Why is she angry? I mean, there is the anger at stupidity in government or larger authority, the resentment of unfair treatment, the quick irritation at casual cruelty. An article at Jezebel speculates that she is angry that her husband lost all their money. To me this reads like the repression of a fundamental frustration at life. The idea of constantly being angry, and constantly suppressing it. Not dealing with it, not acting to reduce the circumstances that incite it, just suppressing it, to me is repugnant.

Of course, it's not feminine to be angry.

Later in this chapter, the mother credits her husband for helping her control herself, and recommends Jo look to God, described as "the Friend who always welcomes every child with a love stronger than that of any father, tenderer than that of any mother." Gag me.

So, obviously I have personal issues, which are somewhat incompatible with this book's style. I try to take historical books in their own context, try not to project too much of a modern sensibility onto them. I just couldn't here. Yes, these girls are not overtly oppressed, and Jo struggles vocally, if not actually, with issues of the rights of women. Even though they end up jolly enough with their lot, becoming a dutiful wife, a charitable lady, poetically dead, and a schoolmistress/author, I can't make the leap to say that makes their story a triumph.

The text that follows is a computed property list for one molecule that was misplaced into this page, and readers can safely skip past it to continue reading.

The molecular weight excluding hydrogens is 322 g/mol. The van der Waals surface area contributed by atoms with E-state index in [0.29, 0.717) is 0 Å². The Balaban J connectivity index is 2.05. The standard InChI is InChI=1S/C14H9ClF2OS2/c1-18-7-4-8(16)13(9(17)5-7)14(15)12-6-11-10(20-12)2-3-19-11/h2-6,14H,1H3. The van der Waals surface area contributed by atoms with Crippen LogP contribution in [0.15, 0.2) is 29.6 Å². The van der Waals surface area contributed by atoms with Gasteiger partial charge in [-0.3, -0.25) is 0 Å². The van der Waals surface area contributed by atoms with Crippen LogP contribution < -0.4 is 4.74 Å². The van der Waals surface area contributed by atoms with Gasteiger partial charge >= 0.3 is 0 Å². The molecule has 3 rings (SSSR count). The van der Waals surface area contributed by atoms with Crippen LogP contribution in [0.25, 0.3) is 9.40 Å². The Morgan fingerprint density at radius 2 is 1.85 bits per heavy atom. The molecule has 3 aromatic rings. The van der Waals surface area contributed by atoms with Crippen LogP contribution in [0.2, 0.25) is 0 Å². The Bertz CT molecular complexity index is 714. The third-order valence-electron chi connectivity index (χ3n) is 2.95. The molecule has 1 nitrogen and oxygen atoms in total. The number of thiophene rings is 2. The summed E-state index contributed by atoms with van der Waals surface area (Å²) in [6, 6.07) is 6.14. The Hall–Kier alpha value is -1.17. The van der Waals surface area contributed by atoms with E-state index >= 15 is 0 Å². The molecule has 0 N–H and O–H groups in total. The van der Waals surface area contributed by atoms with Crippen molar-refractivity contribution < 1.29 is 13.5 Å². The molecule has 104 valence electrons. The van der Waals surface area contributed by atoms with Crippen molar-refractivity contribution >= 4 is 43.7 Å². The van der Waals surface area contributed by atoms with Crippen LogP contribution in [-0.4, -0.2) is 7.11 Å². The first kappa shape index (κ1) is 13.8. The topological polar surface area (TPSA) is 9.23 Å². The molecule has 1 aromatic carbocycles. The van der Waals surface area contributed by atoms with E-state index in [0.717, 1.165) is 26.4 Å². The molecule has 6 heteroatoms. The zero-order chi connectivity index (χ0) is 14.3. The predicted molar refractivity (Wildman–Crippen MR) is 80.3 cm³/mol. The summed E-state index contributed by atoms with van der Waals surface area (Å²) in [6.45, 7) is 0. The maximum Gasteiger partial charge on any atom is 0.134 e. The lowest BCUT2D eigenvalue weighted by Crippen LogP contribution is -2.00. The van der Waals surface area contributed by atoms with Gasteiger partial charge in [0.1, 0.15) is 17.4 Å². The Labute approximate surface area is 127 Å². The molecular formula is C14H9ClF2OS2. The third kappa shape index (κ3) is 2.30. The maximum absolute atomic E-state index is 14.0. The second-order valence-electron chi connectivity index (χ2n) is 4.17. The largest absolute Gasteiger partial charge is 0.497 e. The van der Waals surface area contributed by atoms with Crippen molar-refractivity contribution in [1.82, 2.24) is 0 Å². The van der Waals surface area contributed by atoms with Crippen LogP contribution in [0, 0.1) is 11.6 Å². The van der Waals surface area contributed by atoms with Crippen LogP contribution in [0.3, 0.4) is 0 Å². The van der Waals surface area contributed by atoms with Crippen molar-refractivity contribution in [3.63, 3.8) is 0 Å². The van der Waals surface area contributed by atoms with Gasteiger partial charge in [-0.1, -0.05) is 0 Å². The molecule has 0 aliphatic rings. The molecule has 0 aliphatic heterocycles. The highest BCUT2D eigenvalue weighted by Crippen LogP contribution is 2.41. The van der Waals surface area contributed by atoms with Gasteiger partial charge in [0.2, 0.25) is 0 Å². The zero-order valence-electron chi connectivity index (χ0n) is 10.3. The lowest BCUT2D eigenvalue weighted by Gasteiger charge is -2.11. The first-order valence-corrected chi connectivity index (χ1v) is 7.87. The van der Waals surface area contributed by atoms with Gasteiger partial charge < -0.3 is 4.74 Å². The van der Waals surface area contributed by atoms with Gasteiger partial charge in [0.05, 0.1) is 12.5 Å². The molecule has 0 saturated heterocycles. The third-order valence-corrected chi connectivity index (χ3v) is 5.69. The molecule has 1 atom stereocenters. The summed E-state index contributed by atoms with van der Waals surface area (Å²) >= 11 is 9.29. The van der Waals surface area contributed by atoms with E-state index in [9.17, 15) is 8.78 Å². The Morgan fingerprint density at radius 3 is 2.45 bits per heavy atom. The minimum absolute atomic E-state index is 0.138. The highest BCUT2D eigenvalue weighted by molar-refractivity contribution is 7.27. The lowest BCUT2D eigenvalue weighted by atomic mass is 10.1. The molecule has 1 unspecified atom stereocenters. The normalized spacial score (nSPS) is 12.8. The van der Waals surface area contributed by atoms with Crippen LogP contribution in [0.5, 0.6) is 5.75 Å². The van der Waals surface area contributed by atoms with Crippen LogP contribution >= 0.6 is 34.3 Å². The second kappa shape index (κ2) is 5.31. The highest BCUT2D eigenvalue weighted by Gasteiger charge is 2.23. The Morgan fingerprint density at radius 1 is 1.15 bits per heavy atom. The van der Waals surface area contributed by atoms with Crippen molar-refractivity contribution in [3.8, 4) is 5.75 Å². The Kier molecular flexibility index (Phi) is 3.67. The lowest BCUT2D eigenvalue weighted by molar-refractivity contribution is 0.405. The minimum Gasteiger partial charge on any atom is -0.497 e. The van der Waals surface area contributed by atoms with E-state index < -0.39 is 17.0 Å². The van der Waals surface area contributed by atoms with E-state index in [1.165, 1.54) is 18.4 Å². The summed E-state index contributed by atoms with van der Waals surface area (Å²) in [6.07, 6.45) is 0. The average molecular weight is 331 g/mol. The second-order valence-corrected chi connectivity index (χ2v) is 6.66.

I'll leave you with a few more quotes from the chapter (in the second half) which Professor Bhear shames Jo into only writing pieces with overt morals.

Jo's writing 'harms' her:
"...much describing of other people's passions and feelings set her to studying and speculating about her own,-a morbid amusement, in which healthy young minds do not voluntarily indulge. Wrong-doing always brings its own punishment; and when Jo most needed hers, she got it."
In their discussion which follows he maligns people who write sensational stories as harmful, while pretending he doesn't suspect she's been doing just that. Afterward: